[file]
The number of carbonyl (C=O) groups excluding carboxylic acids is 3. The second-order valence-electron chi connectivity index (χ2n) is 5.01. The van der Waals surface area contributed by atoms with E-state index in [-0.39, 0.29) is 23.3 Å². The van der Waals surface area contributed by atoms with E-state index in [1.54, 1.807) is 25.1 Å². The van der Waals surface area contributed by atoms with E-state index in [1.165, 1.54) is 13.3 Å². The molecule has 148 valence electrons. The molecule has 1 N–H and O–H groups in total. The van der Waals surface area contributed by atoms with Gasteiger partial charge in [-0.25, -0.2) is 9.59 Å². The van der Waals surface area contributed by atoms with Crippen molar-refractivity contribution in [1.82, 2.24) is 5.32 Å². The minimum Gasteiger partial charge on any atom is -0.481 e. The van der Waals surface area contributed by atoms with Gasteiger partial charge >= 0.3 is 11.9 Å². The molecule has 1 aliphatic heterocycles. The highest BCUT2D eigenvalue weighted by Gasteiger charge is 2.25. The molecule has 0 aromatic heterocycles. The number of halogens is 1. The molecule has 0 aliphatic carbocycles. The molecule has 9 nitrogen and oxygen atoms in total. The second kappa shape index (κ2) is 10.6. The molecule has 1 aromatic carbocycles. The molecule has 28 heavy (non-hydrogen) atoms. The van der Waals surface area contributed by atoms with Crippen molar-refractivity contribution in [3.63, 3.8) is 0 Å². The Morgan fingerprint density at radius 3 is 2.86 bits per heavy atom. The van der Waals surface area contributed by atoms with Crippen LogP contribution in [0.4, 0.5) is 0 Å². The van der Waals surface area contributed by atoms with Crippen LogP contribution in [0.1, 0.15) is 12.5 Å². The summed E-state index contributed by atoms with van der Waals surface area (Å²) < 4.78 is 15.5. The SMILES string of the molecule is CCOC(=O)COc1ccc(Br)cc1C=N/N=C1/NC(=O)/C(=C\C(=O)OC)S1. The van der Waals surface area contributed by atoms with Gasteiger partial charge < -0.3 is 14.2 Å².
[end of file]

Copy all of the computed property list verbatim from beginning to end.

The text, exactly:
The number of carbonyl (C=O) groups excluding carboxylic acids is 3. The second-order valence-electron chi connectivity index (χ2n) is 5.01. The van der Waals surface area contributed by atoms with E-state index in [-0.39, 0.29) is 23.3 Å². The van der Waals surface area contributed by atoms with E-state index in [1.54, 1.807) is 25.1 Å². The van der Waals surface area contributed by atoms with E-state index in [1.165, 1.54) is 13.3 Å². The molecule has 148 valence electrons. The molecule has 1 N–H and O–H groups in total. The van der Waals surface area contributed by atoms with Gasteiger partial charge in [-0.25, -0.2) is 9.59 Å². The van der Waals surface area contributed by atoms with Crippen molar-refractivity contribution in [1.82, 2.24) is 5.32 Å². The minimum Gasteiger partial charge on any atom is -0.481 e. The van der Waals surface area contributed by atoms with Gasteiger partial charge >= 0.3 is 11.9 Å². The molecule has 1 aliphatic heterocycles. The highest BCUT2D eigenvalue weighted by Gasteiger charge is 2.25. The molecule has 0 aromatic heterocycles. The number of halogens is 1. The molecule has 0 aliphatic carbocycles. The molecule has 9 nitrogen and oxygen atoms in total. The second kappa shape index (κ2) is 10.6. The molecule has 1 aromatic carbocycles. The molecule has 28 heavy (non-hydrogen) atoms. The van der Waals surface area contributed by atoms with Crippen molar-refractivity contribution in [3.63, 3.8) is 0 Å². The Morgan fingerprint density at radius 3 is 2.86 bits per heavy atom. The van der Waals surface area contributed by atoms with Crippen LogP contribution in [0.4, 0.5) is 0 Å². The van der Waals surface area contributed by atoms with Crippen LogP contribution in [0.1, 0.15) is 12.5 Å². The summed E-state index contributed by atoms with van der Waals surface area (Å²) < 4.78 is 15.5. The SMILES string of the molecule is CCOC(=O)COc1ccc(Br)cc1C=N/N=C1/NC(=O)/C(=C\C(=O)OC)S1. The van der Waals surface area contributed by atoms with Gasteiger partial charge < -0.3 is 14.2 Å².